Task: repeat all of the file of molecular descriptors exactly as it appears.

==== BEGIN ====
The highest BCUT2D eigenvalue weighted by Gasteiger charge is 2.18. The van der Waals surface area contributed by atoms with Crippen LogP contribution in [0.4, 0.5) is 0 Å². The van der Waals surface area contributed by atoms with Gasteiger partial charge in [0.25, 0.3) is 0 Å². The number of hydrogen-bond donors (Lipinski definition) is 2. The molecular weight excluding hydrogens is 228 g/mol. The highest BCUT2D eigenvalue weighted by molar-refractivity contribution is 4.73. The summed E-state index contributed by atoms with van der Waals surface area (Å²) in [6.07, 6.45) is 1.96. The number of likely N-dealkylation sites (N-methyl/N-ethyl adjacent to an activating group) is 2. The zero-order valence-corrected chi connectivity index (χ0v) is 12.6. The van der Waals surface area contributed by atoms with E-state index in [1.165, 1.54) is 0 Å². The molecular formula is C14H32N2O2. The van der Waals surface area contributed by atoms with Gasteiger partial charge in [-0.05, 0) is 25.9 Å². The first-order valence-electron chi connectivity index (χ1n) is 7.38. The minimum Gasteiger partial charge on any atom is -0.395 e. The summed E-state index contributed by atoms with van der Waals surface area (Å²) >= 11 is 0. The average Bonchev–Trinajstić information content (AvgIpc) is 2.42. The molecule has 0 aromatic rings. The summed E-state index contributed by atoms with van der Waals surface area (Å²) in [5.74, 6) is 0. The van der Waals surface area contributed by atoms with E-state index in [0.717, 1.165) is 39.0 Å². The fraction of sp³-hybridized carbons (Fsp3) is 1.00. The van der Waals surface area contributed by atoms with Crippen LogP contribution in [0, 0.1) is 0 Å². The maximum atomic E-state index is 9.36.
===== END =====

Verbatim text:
The highest BCUT2D eigenvalue weighted by Gasteiger charge is 2.18. The van der Waals surface area contributed by atoms with Crippen LogP contribution in [0.4, 0.5) is 0 Å². The van der Waals surface area contributed by atoms with Gasteiger partial charge in [0.25, 0.3) is 0 Å². The number of hydrogen-bond donors (Lipinski definition) is 2. The molecular weight excluding hydrogens is 228 g/mol. The highest BCUT2D eigenvalue weighted by molar-refractivity contribution is 4.73. The summed E-state index contributed by atoms with van der Waals surface area (Å²) in [6.07, 6.45) is 1.96. The number of likely N-dealkylation sites (N-methyl/N-ethyl adjacent to an activating group) is 2. The zero-order valence-corrected chi connectivity index (χ0v) is 12.6. The van der Waals surface area contributed by atoms with E-state index in [1.165, 1.54) is 0 Å². The molecular formula is C14H32N2O2. The van der Waals surface area contributed by atoms with Gasteiger partial charge in [-0.05, 0) is 25.9 Å². The first-order valence-electron chi connectivity index (χ1n) is 7.38. The minimum Gasteiger partial charge on any atom is -0.395 e. The summed E-state index contributed by atoms with van der Waals surface area (Å²) >= 11 is 0. The average Bonchev–Trinajstić information content (AvgIpc) is 2.42. The molecule has 0 aromatic rings. The summed E-state index contributed by atoms with van der Waals surface area (Å²) in [5.74, 6) is 0. The van der Waals surface area contributed by atoms with E-state index in [0.717, 1.165) is 39.0 Å². The fraction of sp³-hybridized carbons (Fsp3) is 1.00. The van der Waals surface area contributed by atoms with Crippen LogP contribution in [0, 0.1) is 0 Å². The maximum atomic E-state index is 9.36.